In another Medicaid fraud case, on May 26, 2006, Attorney General Spitzer announced that a grand jury had indicted former nursing home owner Abe Zelmanowicz for stealing more than $3 million from the Medicaid program.
Zelmanowicz, and the entities which formerly owned the two homes, were arraigned on a 21-count indictment with one charge of Grand Larceny in the First Degree and 20 counts of Offering a False Instrument for Filing in the First Degree. If convicted, Zelmanowicz could face up to 25 years in prison.
According to the indictment, from January 1, 1997, to August 27, 2003, Medicaid payments were made to the homes based on submissions by Zelmanowicz, which claimed that the facilities were properly reserving or "holding" a resident's room when the resident was temporarily hospitalized.
Under New York law, nursing homes are only allowed to temporarily bill for "bed holds" when the home is 95% occupied and when the hospitalized residents had lived in the nursing home for at least 30 days prior to hospitalization. Zelmanowicz is accused of billing for "bed holds" when he knew that he was not entitled to receive payments under these regulations.
The indictment further alleged that Zelmanowicz submitted false claims for payment, which showed Medicaid patients were receiving ventilator treatment when the patients were not. Medicaid pays significantly more for patients who receive ventilator care.
The complaint charges that Zelmanowicz took an $800,000 annual salary from the nursing homes, and ignored the repeated warnings of his accountants to end his wrongful billing practices and repay the Medicaid program and that Zelmanowicz was warned by his staff that he was violating Medicaid rules but that he nonetheless instructed the staff to continue submitting the fraudulent claims.
In addition to criminal charges, the Attorney General filed a civil lawsuit against Zelmanowicz and his partner, Rebecca Rich, as the former owners of two homes, which they sold in September 2002.
The civil suit seeks asset forfeiture from Zelmanowicz and Rich and repayment by Zelmanowicz of three times the amount he fraudulently billed. Altogether, the civil complaint seeks more than $12 million.
Attorney General Spitzer says that this case illustrates how Medicaid fraud is not only a matter of phantom patients and fly-by-night operations. "In this case," he said in the press release, "two substantial facilities, in business for many years, with real patients, were used as a means to extract money from Medicaid by hiding crooked billings among the mass of real services."
According to the Attorney General's office, New York's Medicaid program pays $11 billion a year for nursing home care. The federal government pays for half, with state and local governments picking up the rest of the tab.
Mr Spitzer's dogged investigations have paid off well for New Yorkers. In 2005, his office recovered $274 million in Medicaid fraud, compared to $63 million in 2004.
In recent years, the nursing home industry has lobbied hard to make it difficult for private individuals to sue nursing homes. Some states have already passed laws to limit damage awards. "Generally," Consumer Reports says, "that means legally imposed caps, typically $750,000 on punitive damages and $250,000 on noneconomic damages for pain and suffering."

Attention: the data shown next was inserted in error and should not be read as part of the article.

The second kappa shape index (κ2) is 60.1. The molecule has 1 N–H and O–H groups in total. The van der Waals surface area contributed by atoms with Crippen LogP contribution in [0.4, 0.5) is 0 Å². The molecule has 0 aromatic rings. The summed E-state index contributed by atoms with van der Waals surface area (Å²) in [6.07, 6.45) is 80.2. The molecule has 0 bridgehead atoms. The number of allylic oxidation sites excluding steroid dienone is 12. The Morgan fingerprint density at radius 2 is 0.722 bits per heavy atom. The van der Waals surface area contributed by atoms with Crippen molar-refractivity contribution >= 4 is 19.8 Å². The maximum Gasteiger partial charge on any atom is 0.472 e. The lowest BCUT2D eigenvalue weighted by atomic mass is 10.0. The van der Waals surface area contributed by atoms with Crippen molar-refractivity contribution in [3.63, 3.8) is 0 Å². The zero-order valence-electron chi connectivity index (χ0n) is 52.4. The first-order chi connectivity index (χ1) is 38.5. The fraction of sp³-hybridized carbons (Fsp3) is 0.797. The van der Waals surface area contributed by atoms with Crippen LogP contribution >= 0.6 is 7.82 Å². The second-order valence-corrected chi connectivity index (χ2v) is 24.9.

Nursing homes claim they need caps to predict operating costs, particularly for liability-insurance premiums. However, according to Consumer, "caps make it more difficult for victims to find a lawyer willing to take the financial gamble of representing them."
Critics say litigation is the only method available to make the large nursing home conglomerates clean up their act. "Litigation can hold corporations accountable for poor care," according to Attorney Kennard Bennett. "Over time," he says, "the goal of this type of litigation is to make it cost more to provide bad care than to provide good care."
Virginia Attorney, John Harris III, also says "the way to clean up nursing homes is to make it more expensive to neglect the residents than it is to take proper care of them."
Cases involving gross abuse and neglect that do make it to a jury are seeing large awards. The May 18, 2006, Associated Press reported a case where a North Idaho jury awarded $18 million for the death of an elderly man where the nursing home staff committed "more than 700 violations of federal nursing home regulations."
The staff eventually caused the man's death with repeated dosages of Haldol, a powerful anti-psychotic drug they used to control him after he tried to leave the home, said Richard Eymann, the attorney for the man's son.
"This jury verdict sends a message to the entire nation," Mr Eymann told the Associated Press. "Nursing home abuse, including the use of sedating or mind-altering drugs to profit off senior citizens, will not be tolerated. It is our hope that the verdict will help change the culture in nursing home care."
The large for-profit chains are erecting other barriers to shield themselves from lawsuits. For instance, some facilities now require families to sign binding-arbitration agreements before a family member can be admitted.
Some chains have come up with ways to restructure their businesses to insulate them from liability. Consumer's Report explains how it works:
"A nursing-home chain splits itself into little pieces, called "single-purpose entities." Some of these entities own the individual nursing homes, while others lease and operate the facilities, effectively putting the company's major assets--its real estate--beyond reach of a lawsuit."
In Mississippi, Special Assistant Attorney General, Scott Johnson, told state legislators last year, that if a home's license holder does not own the facility or any assets, legal action is pointless. "You can't collect money from someone who doesn't have any," he said.
Earlier this year, Beverly Enterprises Inc, the nation's second-largest for-profit nursing home chain, was sold to an affiliate of Fillmore Capital Partners, a private equity firm. The operating company, called Golden Gate National Senior Care Holdings LLC, will operate 262 nursing homes, and a new company, Geary Property Holdings, will own the land and the buildings.
According to the May 26, 2006, Northwest Arkansas News, Fillmore paid $12.50 a share to acquire Beverly in a $ 2.29 billion deal that closed in March 2006.